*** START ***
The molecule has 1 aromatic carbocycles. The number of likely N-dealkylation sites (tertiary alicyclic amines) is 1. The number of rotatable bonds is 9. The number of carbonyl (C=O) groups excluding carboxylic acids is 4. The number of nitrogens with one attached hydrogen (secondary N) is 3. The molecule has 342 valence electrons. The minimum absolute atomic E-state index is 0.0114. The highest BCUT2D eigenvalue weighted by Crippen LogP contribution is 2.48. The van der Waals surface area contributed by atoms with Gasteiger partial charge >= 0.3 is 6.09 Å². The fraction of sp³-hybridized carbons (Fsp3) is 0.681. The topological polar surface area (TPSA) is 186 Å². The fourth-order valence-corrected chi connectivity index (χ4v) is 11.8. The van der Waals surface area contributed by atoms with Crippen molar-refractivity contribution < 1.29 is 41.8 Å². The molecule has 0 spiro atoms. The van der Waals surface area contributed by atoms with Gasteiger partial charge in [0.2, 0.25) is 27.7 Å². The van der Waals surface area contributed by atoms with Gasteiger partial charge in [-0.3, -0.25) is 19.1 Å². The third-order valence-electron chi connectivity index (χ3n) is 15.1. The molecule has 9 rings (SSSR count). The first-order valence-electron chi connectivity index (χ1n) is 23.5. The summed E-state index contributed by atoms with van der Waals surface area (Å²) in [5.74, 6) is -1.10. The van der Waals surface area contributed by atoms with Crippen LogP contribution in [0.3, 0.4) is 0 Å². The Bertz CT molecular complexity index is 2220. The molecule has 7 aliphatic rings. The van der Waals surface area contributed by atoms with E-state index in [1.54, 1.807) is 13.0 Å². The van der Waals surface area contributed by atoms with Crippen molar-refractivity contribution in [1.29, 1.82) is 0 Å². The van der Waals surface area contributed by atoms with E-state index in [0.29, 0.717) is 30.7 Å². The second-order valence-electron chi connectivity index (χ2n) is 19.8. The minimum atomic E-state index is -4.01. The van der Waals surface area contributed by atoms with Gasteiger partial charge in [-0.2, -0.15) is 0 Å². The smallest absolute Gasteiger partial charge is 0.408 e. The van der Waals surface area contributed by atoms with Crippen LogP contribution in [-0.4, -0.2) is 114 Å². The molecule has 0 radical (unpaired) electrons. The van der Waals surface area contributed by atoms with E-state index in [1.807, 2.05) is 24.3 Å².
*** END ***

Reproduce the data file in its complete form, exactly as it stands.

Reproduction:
The molecule has 1 aromatic carbocycles. The number of likely N-dealkylation sites (tertiary alicyclic amines) is 1. The number of rotatable bonds is 9. The number of carbonyl (C=O) groups excluding carboxylic acids is 4. The number of nitrogens with one attached hydrogen (secondary N) is 3. The molecule has 342 valence electrons. The minimum absolute atomic E-state index is 0.0114. The highest BCUT2D eigenvalue weighted by Crippen LogP contribution is 2.48. The van der Waals surface area contributed by atoms with Gasteiger partial charge >= 0.3 is 6.09 Å². The fraction of sp³-hybridized carbons (Fsp3) is 0.681. The topological polar surface area (TPSA) is 186 Å². The fourth-order valence-corrected chi connectivity index (χ4v) is 11.8. The van der Waals surface area contributed by atoms with Crippen molar-refractivity contribution < 1.29 is 41.8 Å². The molecule has 0 spiro atoms. The van der Waals surface area contributed by atoms with Gasteiger partial charge in [0.2, 0.25) is 27.7 Å². The van der Waals surface area contributed by atoms with Gasteiger partial charge in [-0.3, -0.25) is 19.1 Å². The third-order valence-electron chi connectivity index (χ3n) is 15.1. The molecule has 9 rings (SSSR count). The first-order valence-electron chi connectivity index (χ1n) is 23.5. The summed E-state index contributed by atoms with van der Waals surface area (Å²) in [5.74, 6) is -1.10. The van der Waals surface area contributed by atoms with Crippen LogP contribution in [0.3, 0.4) is 0 Å². The Bertz CT molecular complexity index is 2220. The molecule has 7 aliphatic rings. The van der Waals surface area contributed by atoms with E-state index in [1.54, 1.807) is 13.0 Å². The van der Waals surface area contributed by atoms with Crippen molar-refractivity contribution in [1.29, 1.82) is 0 Å². The van der Waals surface area contributed by atoms with E-state index in [0.29, 0.717) is 30.7 Å². The second-order valence-electron chi connectivity index (χ2n) is 19.8. The minimum atomic E-state index is -4.01. The van der Waals surface area contributed by atoms with Gasteiger partial charge in [-0.2, -0.15) is 0 Å². The smallest absolute Gasteiger partial charge is 0.408 e. The van der Waals surface area contributed by atoms with Crippen LogP contribution in [-0.4, -0.2) is 114 Å². The molecule has 0 radical (unpaired) electrons. The van der Waals surface area contributed by atoms with E-state index in [1.807, 2.05) is 24.3 Å².